Modernisation and peace-building continue in Myanmar

 

With its first written records dating back to the 2nd century BC, and archaeological evidence stretching back to 11,000 BC, Myanmar has a long and distinguished history. Over the centuries, successive waves of people have moved across the mountains and plains that now constitute the country, with the Bamar, who became referred to as the Burmese, founding a powerful empire, centred on Bagan, from the 11th century onwards. The Mon, the Mongols, the Chinese and the Shan also exercised their influence and presence over the country during the medieval period. The first Europeans to arrive were Portuguese, while conflicts with China and Thailand have continued into modern times. Fighting also occurred with Arakan and Assam, conquered by the Burmese in 1785 and 1817-19, respectively. This brought first contact with the British Empire.

Three wars with the British followed, during the last of which, in 1885, the country was invaded and conquered. British rule was turbulent, however, with strikes, protests and confrontations orchestrated by an increasingly popular Burmese nationalist movement. In 1941, with the outbreak of World War II in the Pacific, many of these joined the Burmese Independence Army (BIA), under General Aung San. A Japanese invasion then began in 1942, with the BIA supporting Japan, although when the tide of war turned in 1945, the reconstituted BIA, the Burmese National Army, rose up and turned on the Japanese. After the war, the country moved rapidly to independence, which was achieved in 1948.

Birth Pains

 The new nation was, however, deeply troubled. General Aung San was assassinated just before independence, and communist and non-communist groups began fighting each other. Ethnic conflicts between Shan, Burmese, Chin and Kachin also broke out. In 1962 General Ne Win led a military coup and declared the creation of a socialist state run by the Union Revolutionary Council. Conflict, however, continued, with the Kachin Independence Organisation and the Shan State Army fighting the largely Burmese military. In 1978 fighting broke out too in Arakan, causing many Muslim Rohingya to flee to neighbouring Bangladesh.

A major anti-government uprising broke out in 1988, which was crushed, with General Saw Maung taking over. In 1989 he changed the country’s name to Myanmar, and held an election the following year. This was won by the National League for Democracy (NLD), led by Daw Aung San Suu Kyi, Aung San’s daughter. The military, however, refused to accept the result, putting NLD leaders under house arrest.

In 1992 General Than Shwe took over, while political and ethnic conflicts continued. In 2003 the military announced a “roadmap to democracy” and in 2005 moved the capital away from Yangon to Naypyidaw. A new wave of protests began in 2007, and in 2008 the government announced a referendum on a new constitution and elections for 2010.

That year also saw Cyclone Nargis hit the country, with the catastrophe – and the government’s much-criticised response – further alienating the military regime. In 2010, as and the pace of reform quickened, Daw Aung San Suu Kyi was released from house arrest, and two years later by-elections gave her and the NLD seats in the military-dominated parliament installed in 2010. In 2011 former General Thein Sein became president and in 2013, the government pledged to adopt a federal system.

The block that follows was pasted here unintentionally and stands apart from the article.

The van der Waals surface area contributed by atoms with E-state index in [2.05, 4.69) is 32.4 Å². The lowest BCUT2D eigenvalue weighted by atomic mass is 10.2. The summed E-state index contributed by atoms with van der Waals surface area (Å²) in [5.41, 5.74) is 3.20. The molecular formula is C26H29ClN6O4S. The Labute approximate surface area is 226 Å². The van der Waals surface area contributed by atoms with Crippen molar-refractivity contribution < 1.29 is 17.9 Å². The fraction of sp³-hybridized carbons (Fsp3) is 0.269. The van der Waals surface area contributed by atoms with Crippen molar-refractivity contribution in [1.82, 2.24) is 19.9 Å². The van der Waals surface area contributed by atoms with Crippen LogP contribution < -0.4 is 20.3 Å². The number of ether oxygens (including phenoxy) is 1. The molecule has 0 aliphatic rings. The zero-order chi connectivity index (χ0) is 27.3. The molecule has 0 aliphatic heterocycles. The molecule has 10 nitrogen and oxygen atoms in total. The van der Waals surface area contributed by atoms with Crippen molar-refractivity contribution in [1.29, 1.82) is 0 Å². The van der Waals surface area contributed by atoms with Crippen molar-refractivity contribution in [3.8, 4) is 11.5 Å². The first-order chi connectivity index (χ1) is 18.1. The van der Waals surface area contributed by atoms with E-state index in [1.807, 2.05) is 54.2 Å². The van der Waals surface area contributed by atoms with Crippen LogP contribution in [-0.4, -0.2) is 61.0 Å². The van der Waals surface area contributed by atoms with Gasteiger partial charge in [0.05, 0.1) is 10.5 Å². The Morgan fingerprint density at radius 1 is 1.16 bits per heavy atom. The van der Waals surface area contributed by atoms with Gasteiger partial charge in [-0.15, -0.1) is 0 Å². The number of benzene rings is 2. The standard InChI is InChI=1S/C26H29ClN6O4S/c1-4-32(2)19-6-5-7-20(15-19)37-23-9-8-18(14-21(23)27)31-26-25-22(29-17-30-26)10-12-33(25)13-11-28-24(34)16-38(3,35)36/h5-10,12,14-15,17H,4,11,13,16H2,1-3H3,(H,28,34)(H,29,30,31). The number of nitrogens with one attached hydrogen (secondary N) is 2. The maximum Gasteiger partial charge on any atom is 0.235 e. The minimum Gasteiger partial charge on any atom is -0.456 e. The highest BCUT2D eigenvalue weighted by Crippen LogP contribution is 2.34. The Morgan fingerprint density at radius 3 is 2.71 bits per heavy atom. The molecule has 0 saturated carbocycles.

New Page

In 2015 fresh, nationwide elections delivered a resounding majority for the NLD. A ceasefire with eight out of 14 armed groups in the country was also signed that year, although fighting has since continued in the eastern Shan States. Meanwhile, in Arakan, ethnic and religious conflict continued in 2014 and 2015. In August-September 2016 a new peace conference was held, named Panglong II – after the Panglong conference of 1947, which united opposition to British rule – promising a new agenda for cooperation between warring factions and the national government.

Head Of State

Under the 2008 constitution, which remains in force, the president is the head of state and the head of the government, with this post currently held by the NLD’s U Htin Kyaw. Daw Aung San Su Kyi is barred from holding the post under a constitutional provision stating that presidents cannot have foreign spouses; her husband is British.

The president is elected by the bicameral legislature, the Assembly of the Union (Pyidaungsu Hluttaw). This chooses among three candidates, one of each put forward by the three committees of the electoral college. These committees are constituted by deputies from the House of Nationalities, the House of Representatives and the military. The president appoints the Cabinet, made up of ministers, although the 2008 constitution stipulates that the military, the Tatamdaw, rather than the president, appoints the defence, interior and border security portfolios. Other cabinet ministers appointed from the Assembly must resign their seats there, paving the way for by-elections. The new government has also cut the number of ministers from 36 to 22.